A face to die for, p.6
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       A Face to Die For, p.6

         Part #6 of Forensic Instincts series by Andrea Kane

  Directly over the fireplace hung an intricately designed gilded mirror—one that was worthy of Snow White herself—that reflected back the beauty of the room and made it seem twice the size. The walls were the palest of pink, the front desk was the color of rose quartz with rivulets of gold ribboned through it, and vases of fresh flowers were arranged on all the tabletops. Along with the flowers, there were bridal magazines and photo albums of recent Shimmering Weddings events—all there to be viewed while the bride awaited her personal wedding planner.

  The pièce de résistance was the gracefully hung gold and crystal chandelier, whose dozens of tiny light bulbs cast a diffused, shimmery glow throughout the room. The employees all joked that the lighting was what had given Shimmering Weddings its name.

  “Hi, Gia.” Laurel Sweeney’s musical voice greeted Gia as she approached the desk. Laurel was a head-turner—an unapologized-for requirement of Ashlyn’s for all her employees—with rounded curves, huge blue eyes, and a smile that could melt a Greenland iceberg. She was the ultimate definition of a Southern belle, in her late thirties, with tawny blonde hair arranged on top of her head in a sleek chignon. She graced the front desk, greeting each bride as if she were the only person on earth, and she did it with an honest, natural charm that made her efforts all the more appealing. She had an equally warm and generous heart, and Gia was crazy about her.

  “Hey, Laurel.” She approached the desk, greeting her colleague with the open, non-business side of her that she carefully meted out. Wedding planning was a cutthroat business, and despite the pleasant comradery the office employees shared, each one was ambitiously battling her way to the top. Gia’s high level of success and overt approval by the boss represented the ultimate threat. So, friendly or not, Gia kept a thin wall of self-protection up between herself and the other four wedding planners in the group.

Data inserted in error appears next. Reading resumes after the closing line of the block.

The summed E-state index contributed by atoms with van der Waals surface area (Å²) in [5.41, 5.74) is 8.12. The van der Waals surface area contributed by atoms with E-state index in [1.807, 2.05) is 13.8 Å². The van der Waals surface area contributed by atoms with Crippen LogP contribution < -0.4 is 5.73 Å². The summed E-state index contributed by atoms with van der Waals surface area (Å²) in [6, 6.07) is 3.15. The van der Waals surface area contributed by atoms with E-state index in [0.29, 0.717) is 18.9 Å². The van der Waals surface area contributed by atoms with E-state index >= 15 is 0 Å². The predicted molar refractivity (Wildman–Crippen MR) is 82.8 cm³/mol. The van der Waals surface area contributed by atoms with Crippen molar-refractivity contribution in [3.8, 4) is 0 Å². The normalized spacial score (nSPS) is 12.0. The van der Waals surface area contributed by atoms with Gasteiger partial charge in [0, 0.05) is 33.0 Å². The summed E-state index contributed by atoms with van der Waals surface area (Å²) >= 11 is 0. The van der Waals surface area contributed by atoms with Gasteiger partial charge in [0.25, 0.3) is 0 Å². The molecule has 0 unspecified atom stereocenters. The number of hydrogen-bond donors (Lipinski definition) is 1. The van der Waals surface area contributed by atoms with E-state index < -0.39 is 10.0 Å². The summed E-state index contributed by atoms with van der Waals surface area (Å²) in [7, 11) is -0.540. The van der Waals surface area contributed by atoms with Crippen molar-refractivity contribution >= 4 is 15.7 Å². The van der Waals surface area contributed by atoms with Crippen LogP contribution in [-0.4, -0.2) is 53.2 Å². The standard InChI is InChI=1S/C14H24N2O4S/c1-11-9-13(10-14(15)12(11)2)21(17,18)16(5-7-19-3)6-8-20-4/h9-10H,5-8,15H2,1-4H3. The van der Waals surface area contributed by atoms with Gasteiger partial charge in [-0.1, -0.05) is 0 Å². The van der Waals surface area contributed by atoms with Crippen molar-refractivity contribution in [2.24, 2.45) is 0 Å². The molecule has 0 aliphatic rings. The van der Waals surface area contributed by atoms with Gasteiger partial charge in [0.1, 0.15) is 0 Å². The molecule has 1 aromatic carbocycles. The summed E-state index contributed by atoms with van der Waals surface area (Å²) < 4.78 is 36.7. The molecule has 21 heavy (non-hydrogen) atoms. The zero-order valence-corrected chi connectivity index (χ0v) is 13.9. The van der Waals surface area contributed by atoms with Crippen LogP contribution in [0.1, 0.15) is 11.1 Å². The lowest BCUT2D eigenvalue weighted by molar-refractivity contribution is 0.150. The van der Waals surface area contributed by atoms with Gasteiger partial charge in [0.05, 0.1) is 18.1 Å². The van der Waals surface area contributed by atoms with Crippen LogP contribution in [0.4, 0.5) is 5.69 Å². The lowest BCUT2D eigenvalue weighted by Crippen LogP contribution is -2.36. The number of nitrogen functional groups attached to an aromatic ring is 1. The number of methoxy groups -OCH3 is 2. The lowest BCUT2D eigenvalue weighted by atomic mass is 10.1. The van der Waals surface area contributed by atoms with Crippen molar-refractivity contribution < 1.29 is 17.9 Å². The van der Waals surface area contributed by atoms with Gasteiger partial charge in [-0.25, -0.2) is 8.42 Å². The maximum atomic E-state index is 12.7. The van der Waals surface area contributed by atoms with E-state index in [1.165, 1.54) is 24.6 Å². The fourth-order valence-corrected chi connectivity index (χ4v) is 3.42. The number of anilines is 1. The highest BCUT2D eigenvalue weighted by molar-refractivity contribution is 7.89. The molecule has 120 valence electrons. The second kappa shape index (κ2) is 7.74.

Laurel was different—and not only because she wasn’t a competitor but because she was a sweetheart.

  “You look stunning, as always,” Laurel was saying. Gia was dressed in an ivory and black silk sheath dress and black sling-backs, with small gold hoop earrings and a matching bracelet. She was a firm believer that you had to look successful to be successful.

  “Thanks, but it’s all a façade.” Gia’s expression was rueful. “I feel like a squashed tomato.” She leaned forward, speaking in a conspiratorial whisper. “I had to unwrap the maid of honor’s legs from around the groom’s cousin’s hips at Saturday night’s affair.”

  “No.” Laurel’s blue eyes went wide with shock. “Right there at the wedding?”

  “In the coat closet. Minutes before the ceremony started. They were doing a full-court press.”

  “Oh my.” Laurel pressed her palms to her face. “I can’t imagine how you handled that.”

  “Not in a friendly manner,” Gia replied. “I was ripping pissed. Once they had their clothes back in place, I had seven minutes to fix the maid of honor’s gown, hair, you-name-it and get her in the procession line. Not a fun time.”

  “You’re amazing. I would have run to the ladies’ room and cried.”